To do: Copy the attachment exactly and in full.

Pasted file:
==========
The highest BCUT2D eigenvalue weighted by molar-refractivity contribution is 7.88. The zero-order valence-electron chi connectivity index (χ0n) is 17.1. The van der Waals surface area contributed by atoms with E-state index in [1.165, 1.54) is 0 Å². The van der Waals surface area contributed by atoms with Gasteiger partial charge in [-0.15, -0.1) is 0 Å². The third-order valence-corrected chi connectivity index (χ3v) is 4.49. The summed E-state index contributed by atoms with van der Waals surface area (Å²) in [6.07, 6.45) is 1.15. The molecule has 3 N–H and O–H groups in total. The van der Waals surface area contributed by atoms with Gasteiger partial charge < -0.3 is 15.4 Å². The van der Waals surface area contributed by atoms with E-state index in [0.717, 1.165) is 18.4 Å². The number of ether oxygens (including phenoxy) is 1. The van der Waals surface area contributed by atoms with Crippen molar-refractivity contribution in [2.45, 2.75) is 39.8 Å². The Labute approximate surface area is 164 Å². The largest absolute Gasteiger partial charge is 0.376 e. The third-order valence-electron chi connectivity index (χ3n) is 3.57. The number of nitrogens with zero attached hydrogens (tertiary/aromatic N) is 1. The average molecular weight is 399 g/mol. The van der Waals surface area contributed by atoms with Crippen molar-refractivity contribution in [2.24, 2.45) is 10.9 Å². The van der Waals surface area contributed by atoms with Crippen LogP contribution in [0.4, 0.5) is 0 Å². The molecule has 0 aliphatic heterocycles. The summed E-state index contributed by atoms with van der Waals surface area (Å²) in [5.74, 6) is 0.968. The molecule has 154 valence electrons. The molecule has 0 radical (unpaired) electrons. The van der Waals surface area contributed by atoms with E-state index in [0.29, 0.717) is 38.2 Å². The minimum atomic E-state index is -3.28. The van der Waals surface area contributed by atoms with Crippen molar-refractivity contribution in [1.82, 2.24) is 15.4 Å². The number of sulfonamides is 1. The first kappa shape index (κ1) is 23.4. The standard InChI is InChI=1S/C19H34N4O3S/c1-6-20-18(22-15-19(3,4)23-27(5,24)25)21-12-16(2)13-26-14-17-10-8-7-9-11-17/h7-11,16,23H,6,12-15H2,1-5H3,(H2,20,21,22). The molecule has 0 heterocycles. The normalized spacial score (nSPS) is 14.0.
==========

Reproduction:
The highest BCUT2D eigenvalue weighted by molar-refractivity contribution is 7.88. The zero-order valence-electron chi connectivity index (χ0n) is 17.1. The van der Waals surface area contributed by atoms with E-state index in [1.165, 1.54) is 0 Å². The van der Waals surface area contributed by atoms with Gasteiger partial charge in [-0.15, -0.1) is 0 Å². The third-order valence-corrected chi connectivity index (χ3v) is 4.49. The summed E-state index contributed by atoms with van der Waals surface area (Å²) in [6.07, 6.45) is 1.15. The molecule has 3 N–H and O–H groups in total. The van der Waals surface area contributed by atoms with Gasteiger partial charge < -0.3 is 15.4 Å². The van der Waals surface area contributed by atoms with E-state index in [0.717, 1.165) is 18.4 Å². The number of ether oxygens (including phenoxy) is 1. The van der Waals surface area contributed by atoms with Crippen molar-refractivity contribution in [2.45, 2.75) is 39.8 Å². The Labute approximate surface area is 164 Å². The largest absolute Gasteiger partial charge is 0.376 e. The third-order valence-electron chi connectivity index (χ3n) is 3.57. The number of nitrogens with zero attached hydrogens (tertiary/aromatic N) is 1. The average molecular weight is 399 g/mol. The van der Waals surface area contributed by atoms with Crippen molar-refractivity contribution in [2.24, 2.45) is 10.9 Å². The van der Waals surface area contributed by atoms with Crippen LogP contribution in [0.4, 0.5) is 0 Å². The molecule has 0 aliphatic heterocycles. The summed E-state index contributed by atoms with van der Waals surface area (Å²) in [5.74, 6) is 0.968. The molecule has 154 valence electrons. The molecule has 0 radical (unpaired) electrons. The van der Waals surface area contributed by atoms with E-state index in [0.29, 0.717) is 38.2 Å². The minimum atomic E-state index is -3.28. The van der Waals surface area contributed by atoms with Crippen molar-refractivity contribution in [1.82, 2.24) is 15.4 Å². The number of sulfonamides is 1. The first kappa shape index (κ1) is 23.4. The standard InChI is InChI=1S/C19H34N4O3S/c1-6-20-18(22-15-19(3,4)23-27(5,24)25)21-12-16(2)13-26-14-17-10-8-7-9-11-17/h7-11,16,23H,6,12-15H2,1-5H3,(H2,20,21,22). The molecule has 0 heterocycles. The normalized spacial score (nSPS) is 14.0.